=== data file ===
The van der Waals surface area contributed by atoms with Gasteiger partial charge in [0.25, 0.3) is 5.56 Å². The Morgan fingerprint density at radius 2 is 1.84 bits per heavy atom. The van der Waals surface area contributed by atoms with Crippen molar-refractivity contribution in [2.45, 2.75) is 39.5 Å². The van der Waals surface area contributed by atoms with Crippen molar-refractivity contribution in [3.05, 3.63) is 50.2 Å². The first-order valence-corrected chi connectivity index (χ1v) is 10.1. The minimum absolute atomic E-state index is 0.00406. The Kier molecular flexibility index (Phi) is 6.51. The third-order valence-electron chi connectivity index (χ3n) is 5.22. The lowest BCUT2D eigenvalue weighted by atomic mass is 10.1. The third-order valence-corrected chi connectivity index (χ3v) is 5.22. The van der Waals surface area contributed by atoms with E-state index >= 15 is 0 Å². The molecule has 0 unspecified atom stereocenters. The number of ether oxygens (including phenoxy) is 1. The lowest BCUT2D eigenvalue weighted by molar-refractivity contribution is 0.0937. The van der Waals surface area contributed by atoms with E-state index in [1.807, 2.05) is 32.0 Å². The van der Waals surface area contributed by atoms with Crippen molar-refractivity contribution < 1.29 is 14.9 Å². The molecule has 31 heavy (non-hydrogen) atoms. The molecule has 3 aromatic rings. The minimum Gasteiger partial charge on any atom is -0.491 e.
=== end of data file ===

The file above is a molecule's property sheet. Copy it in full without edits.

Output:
The van der Waals surface area contributed by atoms with Gasteiger partial charge in [0.25, 0.3) is 5.56 Å². The Morgan fingerprint density at radius 2 is 1.84 bits per heavy atom. The van der Waals surface area contributed by atoms with Crippen molar-refractivity contribution in [2.45, 2.75) is 39.5 Å². The van der Waals surface area contributed by atoms with Crippen molar-refractivity contribution in [3.05, 3.63) is 50.2 Å². The first-order valence-corrected chi connectivity index (χ1v) is 10.1. The minimum absolute atomic E-state index is 0.00406. The Kier molecular flexibility index (Phi) is 6.51. The third-order valence-electron chi connectivity index (χ3n) is 5.22. The lowest BCUT2D eigenvalue weighted by atomic mass is 10.1. The third-order valence-corrected chi connectivity index (χ3v) is 5.22. The van der Waals surface area contributed by atoms with E-state index >= 15 is 0 Å². The molecule has 0 unspecified atom stereocenters. The number of ether oxygens (including phenoxy) is 1. The lowest BCUT2D eigenvalue weighted by molar-refractivity contribution is 0.0937. The van der Waals surface area contributed by atoms with E-state index in [1.807, 2.05) is 32.0 Å². The van der Waals surface area contributed by atoms with Crippen molar-refractivity contribution < 1.29 is 14.9 Å². The molecule has 31 heavy (non-hydrogen) atoms. The molecule has 3 aromatic rings. The minimum Gasteiger partial charge on any atom is -0.491 e.